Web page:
Morality and Legality
The Theranos whistleblower story prompted a car discussion with my daughter on morality and legality.
Moral: the concept of right and wrong, usually derived from a religious perspective
Legal: the concept of what’s allowed and not, per the rules
Morals are not meant to be specific, written down but tend to beg universally agreed, and judged on the court of public opinion.
Legal laws had to be written down and “enforceable” in a judicial court.
And unlike what my daughter thought initially, both have shades of gray. 4 buckets (2x2):1 Both immoral and illegal 🚫: this is the clear case of when fighting the system is a must: fraud, corruption, child labor etc. The Theranos case fits very clearly into this first bucket.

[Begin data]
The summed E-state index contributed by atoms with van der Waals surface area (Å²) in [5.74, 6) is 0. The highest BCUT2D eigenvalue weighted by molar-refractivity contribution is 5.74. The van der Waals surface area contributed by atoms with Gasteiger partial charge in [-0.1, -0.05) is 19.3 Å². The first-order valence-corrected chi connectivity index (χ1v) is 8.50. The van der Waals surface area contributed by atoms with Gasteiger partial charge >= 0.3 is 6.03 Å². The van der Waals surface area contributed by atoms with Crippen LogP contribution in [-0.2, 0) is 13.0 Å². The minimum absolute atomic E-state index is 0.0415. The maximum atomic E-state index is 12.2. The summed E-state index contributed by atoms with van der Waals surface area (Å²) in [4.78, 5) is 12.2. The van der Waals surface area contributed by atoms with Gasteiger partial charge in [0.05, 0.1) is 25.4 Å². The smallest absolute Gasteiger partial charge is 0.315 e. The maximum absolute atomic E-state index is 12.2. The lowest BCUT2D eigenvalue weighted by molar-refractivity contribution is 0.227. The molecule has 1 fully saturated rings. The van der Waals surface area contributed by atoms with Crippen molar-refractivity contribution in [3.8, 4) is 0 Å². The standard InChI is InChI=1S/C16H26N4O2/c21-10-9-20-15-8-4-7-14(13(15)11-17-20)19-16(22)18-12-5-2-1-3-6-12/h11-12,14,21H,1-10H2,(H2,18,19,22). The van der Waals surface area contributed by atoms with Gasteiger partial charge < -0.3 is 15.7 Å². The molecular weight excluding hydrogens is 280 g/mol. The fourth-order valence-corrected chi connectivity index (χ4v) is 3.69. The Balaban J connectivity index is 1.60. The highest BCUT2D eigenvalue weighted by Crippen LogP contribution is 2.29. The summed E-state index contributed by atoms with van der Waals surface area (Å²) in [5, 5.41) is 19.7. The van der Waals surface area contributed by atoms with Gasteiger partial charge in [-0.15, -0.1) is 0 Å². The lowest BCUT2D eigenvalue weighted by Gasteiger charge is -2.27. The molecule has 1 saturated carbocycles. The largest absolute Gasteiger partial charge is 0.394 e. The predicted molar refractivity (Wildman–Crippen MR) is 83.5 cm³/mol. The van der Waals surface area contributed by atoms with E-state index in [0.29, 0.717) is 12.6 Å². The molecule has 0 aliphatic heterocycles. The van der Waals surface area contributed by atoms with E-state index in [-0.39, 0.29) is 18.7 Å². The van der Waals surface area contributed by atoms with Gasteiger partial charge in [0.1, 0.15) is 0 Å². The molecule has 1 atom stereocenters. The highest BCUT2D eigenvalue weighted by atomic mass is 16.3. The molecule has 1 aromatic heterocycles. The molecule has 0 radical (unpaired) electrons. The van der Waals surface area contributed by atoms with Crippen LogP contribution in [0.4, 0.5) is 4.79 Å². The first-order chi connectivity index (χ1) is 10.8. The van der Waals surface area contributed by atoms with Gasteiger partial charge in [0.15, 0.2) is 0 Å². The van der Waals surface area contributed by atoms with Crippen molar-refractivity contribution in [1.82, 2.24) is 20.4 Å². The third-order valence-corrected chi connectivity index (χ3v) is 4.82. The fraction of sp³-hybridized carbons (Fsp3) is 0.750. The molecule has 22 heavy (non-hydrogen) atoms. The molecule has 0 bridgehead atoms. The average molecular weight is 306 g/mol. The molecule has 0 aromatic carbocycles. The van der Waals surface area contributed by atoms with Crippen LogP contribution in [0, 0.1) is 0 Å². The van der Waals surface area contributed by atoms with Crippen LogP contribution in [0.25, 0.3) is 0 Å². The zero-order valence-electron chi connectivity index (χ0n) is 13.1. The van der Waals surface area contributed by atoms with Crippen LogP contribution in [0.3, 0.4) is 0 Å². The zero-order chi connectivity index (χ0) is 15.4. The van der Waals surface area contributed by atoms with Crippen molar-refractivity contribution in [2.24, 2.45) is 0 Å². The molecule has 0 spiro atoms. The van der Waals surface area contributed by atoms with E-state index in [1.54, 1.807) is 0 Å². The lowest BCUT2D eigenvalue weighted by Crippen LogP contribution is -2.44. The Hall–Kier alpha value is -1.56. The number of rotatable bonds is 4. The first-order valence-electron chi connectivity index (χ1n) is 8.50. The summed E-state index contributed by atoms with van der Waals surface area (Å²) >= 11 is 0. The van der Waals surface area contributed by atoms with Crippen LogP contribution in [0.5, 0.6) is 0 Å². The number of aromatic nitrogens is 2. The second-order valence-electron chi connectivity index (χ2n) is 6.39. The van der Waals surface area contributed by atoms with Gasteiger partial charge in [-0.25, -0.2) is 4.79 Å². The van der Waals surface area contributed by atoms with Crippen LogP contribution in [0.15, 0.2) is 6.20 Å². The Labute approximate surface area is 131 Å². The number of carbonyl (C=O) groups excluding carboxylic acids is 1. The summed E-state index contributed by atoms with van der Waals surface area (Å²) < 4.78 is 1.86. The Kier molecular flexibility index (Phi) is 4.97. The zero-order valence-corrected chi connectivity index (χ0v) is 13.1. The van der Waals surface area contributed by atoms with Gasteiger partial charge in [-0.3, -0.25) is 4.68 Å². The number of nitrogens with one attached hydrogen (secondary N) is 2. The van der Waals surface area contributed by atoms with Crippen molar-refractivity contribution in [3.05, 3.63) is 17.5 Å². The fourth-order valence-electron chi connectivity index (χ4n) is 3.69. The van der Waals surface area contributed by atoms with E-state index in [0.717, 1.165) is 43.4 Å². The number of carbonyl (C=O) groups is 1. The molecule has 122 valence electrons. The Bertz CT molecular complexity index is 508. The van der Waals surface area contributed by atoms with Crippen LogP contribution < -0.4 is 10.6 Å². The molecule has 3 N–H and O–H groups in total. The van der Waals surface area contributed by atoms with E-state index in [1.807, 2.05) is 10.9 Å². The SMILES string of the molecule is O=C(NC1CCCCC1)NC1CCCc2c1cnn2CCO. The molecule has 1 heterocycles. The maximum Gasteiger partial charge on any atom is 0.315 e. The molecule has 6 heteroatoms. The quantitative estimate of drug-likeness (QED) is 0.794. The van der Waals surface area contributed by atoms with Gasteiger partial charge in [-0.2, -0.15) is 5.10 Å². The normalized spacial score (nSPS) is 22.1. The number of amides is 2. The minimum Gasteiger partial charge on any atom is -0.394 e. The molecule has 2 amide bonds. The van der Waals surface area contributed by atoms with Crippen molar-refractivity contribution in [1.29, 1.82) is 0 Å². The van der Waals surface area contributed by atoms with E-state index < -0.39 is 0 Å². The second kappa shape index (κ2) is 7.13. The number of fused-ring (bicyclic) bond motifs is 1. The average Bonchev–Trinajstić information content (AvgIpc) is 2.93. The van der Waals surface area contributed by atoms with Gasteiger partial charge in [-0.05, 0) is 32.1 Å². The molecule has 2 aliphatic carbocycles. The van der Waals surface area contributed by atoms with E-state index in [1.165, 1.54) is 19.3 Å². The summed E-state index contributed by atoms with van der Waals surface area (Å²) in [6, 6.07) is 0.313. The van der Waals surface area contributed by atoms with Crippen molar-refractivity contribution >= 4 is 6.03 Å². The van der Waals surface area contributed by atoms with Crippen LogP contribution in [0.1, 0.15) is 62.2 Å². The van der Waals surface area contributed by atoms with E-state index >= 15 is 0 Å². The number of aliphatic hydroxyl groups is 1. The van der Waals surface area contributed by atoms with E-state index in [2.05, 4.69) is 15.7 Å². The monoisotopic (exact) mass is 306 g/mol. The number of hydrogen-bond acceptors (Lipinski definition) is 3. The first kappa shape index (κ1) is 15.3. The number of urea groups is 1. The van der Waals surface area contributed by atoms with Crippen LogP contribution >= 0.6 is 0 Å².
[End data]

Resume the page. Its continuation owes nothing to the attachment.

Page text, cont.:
2 Moral but illegal: some religious practices: child marriage, polygamy etc. Edward Snowden can be arguably in this bucket.
3 Immoral but legal: gender pay differences, environmental damage, anything usually found in the aggregate and impacts over a long term
4 Both moral and legal: where we wish the world to be by default (and are frequently disappointed)
Companies typically tend to take a legal angle, not a moral one… The latter is squishy and makes management uncomfortable.
Technology confounds laws. Any time there is a new technology- e-commerce and taxation, Uber and part time worker benefits. The morality is far more clear than the legality in such cases.
Governments tend to make more and more laws to catch every corner case of moral lapses and to increasingly draw larger circles of what’s in scope of a judicial resolution.
While it’s super clear to those outside on the legality of situations, aggressive targets and competitive market tend to make this a moral imperative. Witness the zenefits case or even the wells Fargo incident.